The Member of the Wedding by Carson McCullers is the story of an adolescent girl who triumphs over loneliness and gains maturity through an identity that she creates for herself in her mind. It is with this guise that twelve-year-old Frankie Adams begins to feel confident about herself and life.
The author seems to indicate that one can feel good about oneself through positive thinking regardless of reality. The novel teaches that one’s destiny is a self-fulfilled prophecy, seeing one’s self in a certain light oftentimes creates an environment where one might become that which one would like to be. The world begins to look new and beautiful to Frankie when her older brother Jarvis returns from Alaska with his bride-to-be, Janice.
The once clumsy Frankie, forlorn and lonely, feeling that she “was a member of nothing in the world” now decides that she is going to be “the member of the wedding.” Frankie truly believes that she is going to be an integral part of her brother’s new family and becomes infatuated with the idea that she will leave Georgia and live with Jarvis and Janice in Winter Hill.
In her scheme to be part of this new unit, she dubs herself F. Jasmine so that she and the wedding couple will all have names beginning with the letters J and a. Her positive thinking induces a euphoria which contributes to a rejection of the old feeling that “the old Frankie had no we to claim…. Now all this was suddenly over with and changed.
There were her brother and the bride, and it was as though when first she saw them something she had known inside of her: Being a member of the wedding will, she feels, connect her irrevocably to her brother and his wife. Typical of many teenagers, she felt that in order to be someone she has to be a part of an intact, existing group, that is, Jarvis and Janice.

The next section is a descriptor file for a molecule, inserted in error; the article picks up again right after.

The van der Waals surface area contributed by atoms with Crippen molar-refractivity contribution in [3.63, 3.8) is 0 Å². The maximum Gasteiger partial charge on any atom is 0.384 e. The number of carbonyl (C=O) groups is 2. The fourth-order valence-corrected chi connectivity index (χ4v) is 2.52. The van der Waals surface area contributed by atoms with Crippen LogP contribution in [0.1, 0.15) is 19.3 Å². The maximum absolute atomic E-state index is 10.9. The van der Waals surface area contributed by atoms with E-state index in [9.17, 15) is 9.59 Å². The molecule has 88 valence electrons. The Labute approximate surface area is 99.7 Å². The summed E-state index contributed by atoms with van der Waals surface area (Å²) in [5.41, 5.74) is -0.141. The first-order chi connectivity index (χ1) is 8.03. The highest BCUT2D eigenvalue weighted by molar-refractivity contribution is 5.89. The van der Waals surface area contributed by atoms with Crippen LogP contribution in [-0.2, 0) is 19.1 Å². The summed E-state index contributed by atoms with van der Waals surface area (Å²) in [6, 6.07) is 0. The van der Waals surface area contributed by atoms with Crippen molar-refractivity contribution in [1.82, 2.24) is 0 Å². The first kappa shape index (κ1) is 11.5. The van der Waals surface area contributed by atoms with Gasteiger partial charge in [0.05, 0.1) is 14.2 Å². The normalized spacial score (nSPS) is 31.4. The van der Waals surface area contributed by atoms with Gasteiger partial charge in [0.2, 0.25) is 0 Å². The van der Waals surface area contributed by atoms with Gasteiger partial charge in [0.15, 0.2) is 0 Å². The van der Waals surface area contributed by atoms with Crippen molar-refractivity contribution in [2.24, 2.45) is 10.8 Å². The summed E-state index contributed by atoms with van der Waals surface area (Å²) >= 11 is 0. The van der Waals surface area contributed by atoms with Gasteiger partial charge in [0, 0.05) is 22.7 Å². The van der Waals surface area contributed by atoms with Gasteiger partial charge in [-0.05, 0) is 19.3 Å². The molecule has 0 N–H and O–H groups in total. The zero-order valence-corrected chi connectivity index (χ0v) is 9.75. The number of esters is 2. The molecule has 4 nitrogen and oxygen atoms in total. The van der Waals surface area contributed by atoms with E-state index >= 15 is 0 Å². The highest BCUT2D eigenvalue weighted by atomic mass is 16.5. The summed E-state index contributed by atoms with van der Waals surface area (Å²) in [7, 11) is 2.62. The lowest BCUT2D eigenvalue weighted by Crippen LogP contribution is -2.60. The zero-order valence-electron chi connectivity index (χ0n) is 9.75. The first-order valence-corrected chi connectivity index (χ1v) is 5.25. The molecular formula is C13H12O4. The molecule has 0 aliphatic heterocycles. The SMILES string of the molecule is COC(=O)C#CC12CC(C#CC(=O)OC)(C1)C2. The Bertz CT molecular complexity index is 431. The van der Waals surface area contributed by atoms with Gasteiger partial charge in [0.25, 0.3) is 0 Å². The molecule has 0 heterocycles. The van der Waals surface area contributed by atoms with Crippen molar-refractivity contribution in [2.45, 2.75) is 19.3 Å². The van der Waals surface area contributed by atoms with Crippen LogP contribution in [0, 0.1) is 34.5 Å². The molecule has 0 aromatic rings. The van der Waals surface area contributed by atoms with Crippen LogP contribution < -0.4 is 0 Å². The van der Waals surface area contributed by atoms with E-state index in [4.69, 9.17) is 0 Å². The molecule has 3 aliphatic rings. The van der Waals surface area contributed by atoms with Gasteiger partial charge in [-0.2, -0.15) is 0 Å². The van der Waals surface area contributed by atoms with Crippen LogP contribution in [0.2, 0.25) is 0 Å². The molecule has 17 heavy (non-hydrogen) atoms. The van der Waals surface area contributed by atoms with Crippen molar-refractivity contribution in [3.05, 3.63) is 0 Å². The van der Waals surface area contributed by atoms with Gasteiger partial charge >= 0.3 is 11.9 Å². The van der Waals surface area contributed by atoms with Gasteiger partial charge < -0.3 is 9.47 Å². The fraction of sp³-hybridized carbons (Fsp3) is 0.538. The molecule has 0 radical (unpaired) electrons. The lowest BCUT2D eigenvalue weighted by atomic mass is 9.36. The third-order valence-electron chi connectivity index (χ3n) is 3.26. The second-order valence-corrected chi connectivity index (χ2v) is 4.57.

The teen years are known as a time of soul-searching for a new and grown-up identity. In an effort to find this identity teens seek to join a group. Frankie, too, is desperate for Jarvis and Janice’s adult acceptance. Frankie is forced to spend the summer with John Henry, her six-year-old cousin, and Berenice Brown, her black cook. It is through her interactions with these two characters that the reader perceives Frankie’s ascent from childhood. Before Jarvis and Janice arrive, Frankie is content to play with John Henry.
When she becomes F. Jasmine and an imagined “we” of the couple, she feels too mature to have John Henry sleepover, preferring, instead, to occupy her time explaining her wedding plans to strangers in bars, a behavior she would not have considered doing before gaining this new confidence. When F. Jasmine tells her plans to Berenice, the cook immediately warns her that Jarvis and Janice will not want her to live with them. F. Jasmine smugly ignores the cook’s warning that “you just laying yourself this fancy trap to catch yourself in trouble.”
The adolescent feels confident and cocky, refusing to believe that her plot is preposterous. After the wedding and the shattering reality that Frances (as she is now known) faces, it is evident, from the fact that their refusal doesn’t crush her, that she has truly turned herself around, and that her maturity is an authentic and abiding one. At the conclusion of the story, the now confident Frances is able to plan a future for herself, by herself, which includes becoming a great writer.
She, further, finds a sympathetic friend who becomes the other half of her new “we.” Carson McCullers brilliantly portrays a teenage girl’s maturation through a fabricated feeling of belonging, which ultimately leads to true belonging. The reader sees how the girl grows from a childish “Frankie,” to a disillusioned “F. Jasmine,” and eventually to a matured Frances.
When F. Jasmine questions Berenice as to why it is illegal to change one’s name without the consent of the court, the cook insightfully responds, “You have a name and one thing after another happens to you, and you behave in various ways and do various things so that soon the name begins to have a meaning.” No matter how we might change externals, it is only when our innermost feelings are altered that we truly change and grow.
Please, tell me how to refer to parts of this analysis as quotes?